Animals were sacrificed at the indicated time points. Tissue harvesting and histological analysis were performed as previously described (20). The proliferative index of tumors was assessed by counting the ratio of ki-67 positive cells to total cells in a given microscopic field. For each genotype, 6 animals from the 24 week time point were examined and multiple similar grade tumors were scored.
Statistical significance of tumor to lung volume ratio was determined by Wilcoxon rank-sum (Mann-Whitney) test. For analysis of tumor proliferative index (ki-67 over total cell count), the effects of Kras;Rac1b vs. Kras alone were examined by a mixed-effect model with mouse as random-effect. The results show that Kras;Rac1b tumors have significantly higher ratio of ki-67 over total cell counts (p=0.006). Two-tailed unpaired student’s t test was applied to all the other analysis. P values ≤0.05 were considered to be statistically significant.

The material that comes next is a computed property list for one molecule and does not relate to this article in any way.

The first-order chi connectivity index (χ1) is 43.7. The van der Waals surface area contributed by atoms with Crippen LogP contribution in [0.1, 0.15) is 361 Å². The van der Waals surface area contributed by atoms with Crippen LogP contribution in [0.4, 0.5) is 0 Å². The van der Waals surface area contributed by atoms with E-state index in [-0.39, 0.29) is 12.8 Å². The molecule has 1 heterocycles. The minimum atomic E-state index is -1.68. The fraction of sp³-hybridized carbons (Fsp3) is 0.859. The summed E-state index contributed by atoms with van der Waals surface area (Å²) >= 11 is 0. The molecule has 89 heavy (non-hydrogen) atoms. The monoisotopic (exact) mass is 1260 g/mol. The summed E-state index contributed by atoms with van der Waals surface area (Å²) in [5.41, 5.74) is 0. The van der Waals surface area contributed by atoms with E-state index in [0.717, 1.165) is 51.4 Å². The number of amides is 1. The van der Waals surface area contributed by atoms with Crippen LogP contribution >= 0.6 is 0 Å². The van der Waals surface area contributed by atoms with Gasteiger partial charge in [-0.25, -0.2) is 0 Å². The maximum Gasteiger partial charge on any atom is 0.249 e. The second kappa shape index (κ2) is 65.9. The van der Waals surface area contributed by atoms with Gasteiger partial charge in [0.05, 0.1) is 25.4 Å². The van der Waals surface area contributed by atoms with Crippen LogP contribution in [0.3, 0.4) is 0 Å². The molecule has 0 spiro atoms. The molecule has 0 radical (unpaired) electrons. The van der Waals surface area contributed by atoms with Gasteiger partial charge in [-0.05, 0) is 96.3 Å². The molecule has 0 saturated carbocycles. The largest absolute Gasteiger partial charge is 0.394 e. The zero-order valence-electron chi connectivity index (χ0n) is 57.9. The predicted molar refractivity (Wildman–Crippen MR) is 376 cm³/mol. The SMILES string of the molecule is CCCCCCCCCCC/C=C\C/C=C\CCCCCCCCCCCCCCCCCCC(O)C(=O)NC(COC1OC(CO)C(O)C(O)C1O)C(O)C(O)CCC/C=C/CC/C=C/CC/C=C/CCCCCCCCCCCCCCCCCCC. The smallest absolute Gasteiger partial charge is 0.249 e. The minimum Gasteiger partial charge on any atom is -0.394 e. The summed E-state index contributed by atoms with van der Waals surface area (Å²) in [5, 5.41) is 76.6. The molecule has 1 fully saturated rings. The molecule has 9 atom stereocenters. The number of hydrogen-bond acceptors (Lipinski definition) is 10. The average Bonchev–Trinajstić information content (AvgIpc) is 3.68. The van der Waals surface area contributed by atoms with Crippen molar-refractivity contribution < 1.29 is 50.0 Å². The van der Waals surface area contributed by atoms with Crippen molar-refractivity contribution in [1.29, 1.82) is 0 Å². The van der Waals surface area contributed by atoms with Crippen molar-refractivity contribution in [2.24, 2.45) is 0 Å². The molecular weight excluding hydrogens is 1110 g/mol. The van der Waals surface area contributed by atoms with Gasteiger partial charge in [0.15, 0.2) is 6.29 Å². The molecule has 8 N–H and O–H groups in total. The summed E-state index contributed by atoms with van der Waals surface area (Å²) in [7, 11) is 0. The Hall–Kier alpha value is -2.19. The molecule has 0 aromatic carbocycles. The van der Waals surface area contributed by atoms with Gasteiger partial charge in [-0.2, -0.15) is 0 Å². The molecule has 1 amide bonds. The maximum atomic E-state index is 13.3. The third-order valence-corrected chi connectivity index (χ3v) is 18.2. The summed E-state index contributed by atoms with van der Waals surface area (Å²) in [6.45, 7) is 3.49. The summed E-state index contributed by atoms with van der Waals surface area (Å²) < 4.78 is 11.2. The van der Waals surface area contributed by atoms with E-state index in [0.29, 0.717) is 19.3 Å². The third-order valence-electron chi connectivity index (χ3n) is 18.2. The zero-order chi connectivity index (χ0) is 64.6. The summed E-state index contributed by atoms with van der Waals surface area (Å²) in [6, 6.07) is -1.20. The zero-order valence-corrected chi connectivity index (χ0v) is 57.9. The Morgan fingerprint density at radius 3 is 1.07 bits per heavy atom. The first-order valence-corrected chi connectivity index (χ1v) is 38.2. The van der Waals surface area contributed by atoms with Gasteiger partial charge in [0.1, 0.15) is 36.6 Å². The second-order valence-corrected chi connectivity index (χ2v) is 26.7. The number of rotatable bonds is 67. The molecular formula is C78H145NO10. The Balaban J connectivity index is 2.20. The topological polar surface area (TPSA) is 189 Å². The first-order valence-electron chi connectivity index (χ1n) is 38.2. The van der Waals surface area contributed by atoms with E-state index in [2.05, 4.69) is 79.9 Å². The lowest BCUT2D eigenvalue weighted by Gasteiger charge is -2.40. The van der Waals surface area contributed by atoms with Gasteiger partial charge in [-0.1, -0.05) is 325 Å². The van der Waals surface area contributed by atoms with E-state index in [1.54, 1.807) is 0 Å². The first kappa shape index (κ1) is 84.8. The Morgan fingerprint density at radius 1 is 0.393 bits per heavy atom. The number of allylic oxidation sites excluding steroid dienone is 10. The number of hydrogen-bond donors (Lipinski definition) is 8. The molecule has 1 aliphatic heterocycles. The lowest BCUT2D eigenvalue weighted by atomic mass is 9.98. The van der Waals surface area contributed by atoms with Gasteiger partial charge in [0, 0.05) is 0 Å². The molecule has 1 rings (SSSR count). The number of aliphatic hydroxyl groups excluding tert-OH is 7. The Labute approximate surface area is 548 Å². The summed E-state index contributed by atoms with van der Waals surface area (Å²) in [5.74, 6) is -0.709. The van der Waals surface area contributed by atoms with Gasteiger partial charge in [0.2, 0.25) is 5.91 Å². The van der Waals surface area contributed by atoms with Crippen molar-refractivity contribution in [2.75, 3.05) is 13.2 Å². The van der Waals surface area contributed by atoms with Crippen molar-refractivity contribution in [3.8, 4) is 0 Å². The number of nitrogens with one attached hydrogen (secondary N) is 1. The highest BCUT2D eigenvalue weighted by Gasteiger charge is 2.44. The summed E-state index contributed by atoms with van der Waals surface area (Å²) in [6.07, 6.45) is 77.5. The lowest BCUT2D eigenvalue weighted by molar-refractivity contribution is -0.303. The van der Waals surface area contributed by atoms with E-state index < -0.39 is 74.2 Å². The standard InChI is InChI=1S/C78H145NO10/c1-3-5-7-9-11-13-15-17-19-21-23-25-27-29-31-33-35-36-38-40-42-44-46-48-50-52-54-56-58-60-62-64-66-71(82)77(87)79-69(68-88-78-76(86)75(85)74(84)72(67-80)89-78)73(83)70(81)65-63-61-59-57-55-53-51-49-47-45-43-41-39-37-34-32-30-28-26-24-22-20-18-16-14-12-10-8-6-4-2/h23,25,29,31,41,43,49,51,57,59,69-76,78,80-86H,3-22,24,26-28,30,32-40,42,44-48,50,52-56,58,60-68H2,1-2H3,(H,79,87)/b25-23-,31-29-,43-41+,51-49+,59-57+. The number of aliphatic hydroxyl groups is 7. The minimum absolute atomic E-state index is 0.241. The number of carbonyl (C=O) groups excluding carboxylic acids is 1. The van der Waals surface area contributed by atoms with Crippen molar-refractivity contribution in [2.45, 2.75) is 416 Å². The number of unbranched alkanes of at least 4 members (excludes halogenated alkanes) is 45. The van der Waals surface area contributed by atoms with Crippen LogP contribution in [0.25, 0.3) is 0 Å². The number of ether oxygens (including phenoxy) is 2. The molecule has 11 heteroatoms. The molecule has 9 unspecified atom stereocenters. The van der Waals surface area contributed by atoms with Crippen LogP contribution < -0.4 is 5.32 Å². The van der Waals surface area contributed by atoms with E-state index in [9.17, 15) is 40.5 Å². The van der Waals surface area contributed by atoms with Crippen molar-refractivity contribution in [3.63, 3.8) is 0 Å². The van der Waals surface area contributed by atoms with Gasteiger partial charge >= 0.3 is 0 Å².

Protein was extracted from HEK293T cells transfected with empty vector, expression vector for human Rac1b (hRac1b) or expression vector for a mouse Rac1b-YFP fusion protein (mRac1b-YFP) and examined by western blot with polyclonal antibodies against human Rac1b (anti-hRac1b) or against mouse Rac1b (anti-mRac1b). Tubulin was used as a loading control. NS arrow points to a nonspecific band observed with the anti-mRac1b antibody.
We thank Dr. Derek Radisky for sharing the pEYFP-C1-mRac1b vector and members of the Kissil and Albelda labs for technical assistance. We thank the Wistar Transgenics and Animal core facilities. This work was supported by grant CA124495 (J.L.K).
Conflict of interest
The authors declare no conflict of interests.